When bands get together for the final form of cashing in on their legacy—the music documentary—we expect some things. We expect them to be contrite about their foibles. We expect them to share their regrets over drug use. We expect them to welcome back old members to get over their differences, and we expect them to talk about how much they love their fans and loved being in the band and loved writing all the songs that people watching the documentary loved.
Which is why I contend that History of the Eagles is not only the best music documentary I’ve ever seen, but it’s also the truest and the realest. These guys, even after two cash in reunions that they needed to set aside their differences for—1994’s reunion tour and 2007’s Long Road Out of Eden—couldn’t muster even fake friendship with former members like Don Felder and Bernie Leadon. Don Henley and Glenn Frey (RIP) don’t appear on camera together, and the only good thing said between them is that Frey likes Henley’s voice. It’s the realest depiction of the rough truth of legacy rock bands: they are a business. They are not always a partnership, or a brotherhood, or alchemy between brilliant artists: rock music is a business, Jack, and the Eagles are Goldman Sachs.
But the real fireworks in the doc are between the band members, who clearly haven’t ley bygones be bygones. Leadon left the band before Hotel California, and he’s unrepentant about quitting over the band going more rock, and Henley and Frey act like him leaving didn’t matter at all. Henley refuses to call Don Felder by his first name; he calls him “Mr. Felder” throughout, particularly when he basically mocks the idea that he should have sought pay parity with him and Frey when the Eagles got back together in the ‘90s. Randy Meisner’s drug and alcohol problems are reduced to him just having stage fright over singing a song before he got kicked out. The only real relationship that seems to exist in the Eagles is between Henley and Frey and their love of making bank (and having Joe Walsh around as the band hound). And again, that’s not a bad thing at all. It’s reality, and it’s the fault of every other music doc for making the Eagles hating each other seem like an aberration.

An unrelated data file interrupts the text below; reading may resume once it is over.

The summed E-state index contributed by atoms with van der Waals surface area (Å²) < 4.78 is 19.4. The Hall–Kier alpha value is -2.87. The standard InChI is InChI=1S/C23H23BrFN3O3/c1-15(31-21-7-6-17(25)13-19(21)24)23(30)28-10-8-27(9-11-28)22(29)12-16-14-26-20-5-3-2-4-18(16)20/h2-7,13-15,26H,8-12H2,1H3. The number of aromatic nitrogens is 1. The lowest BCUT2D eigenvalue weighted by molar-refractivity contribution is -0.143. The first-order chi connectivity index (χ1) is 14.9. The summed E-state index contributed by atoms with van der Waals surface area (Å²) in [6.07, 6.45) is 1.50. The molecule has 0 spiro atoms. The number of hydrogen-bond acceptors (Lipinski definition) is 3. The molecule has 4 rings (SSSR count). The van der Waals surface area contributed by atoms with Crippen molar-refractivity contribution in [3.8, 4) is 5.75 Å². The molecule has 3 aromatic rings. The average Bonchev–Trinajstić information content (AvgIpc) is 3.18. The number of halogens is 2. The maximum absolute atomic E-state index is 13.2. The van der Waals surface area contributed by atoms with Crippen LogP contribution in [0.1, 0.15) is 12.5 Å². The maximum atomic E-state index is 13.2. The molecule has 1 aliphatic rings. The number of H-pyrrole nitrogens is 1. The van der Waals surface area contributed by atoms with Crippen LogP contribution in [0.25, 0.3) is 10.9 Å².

If there’s a criticism to be lodged, it’s that the doc never really touches on the significant backlashes against the Eagles both in their time and in the years since they became the biggest American rock band of all time. Gram Parsons famously called them “plastic dry fuck,” and he gets a passing mention here for making country rock but they don’t mention he hated them. The Big Lebowski has hurt the Eagles worse than about anything else, and they don’t really come at that either.
But that’s the thing: History of the Eagles is a monolithic monument to the power of the Eagles as a business. They devote almost as much time to their contract squabbles with David Geffen, signing super manager Irving Azoff, and the press conferences bragging about how much money their reunion tour was making in the ‘90s, to the process of writing their albums. The triumph of the Eagles is a business fact more than it is musical. They don’t care that Gram Parsons hated them; people are still dry fucking to “Hotel California” while his solo music is often packaged as a single LP. The Dude hated them, but they could use “The Long Run” royalties to buy and destroy every DVD copy of that (overrated) movie.
The Eagles could have used their documentary to prove that they’re the most meaningful band in American rock. Instead, they used it to prove they’re the most brutally successful. And because of that, History of the Eagles is essential.
Andrew Winistorfer is Director of Music at Vinyl Me, Please, and a writer and editor of their books, 100 Albums You Need in Your Collection and The Best Record Stores in the United States. He’s written Listening Notes for more than 30 VMP releases, co-produced multiple VMP Anthologies, and executive produced the VMP Anthologies The Story of Vanguard and The Story of Willie Nelson. He lives in Saint Paul, Minnesota.
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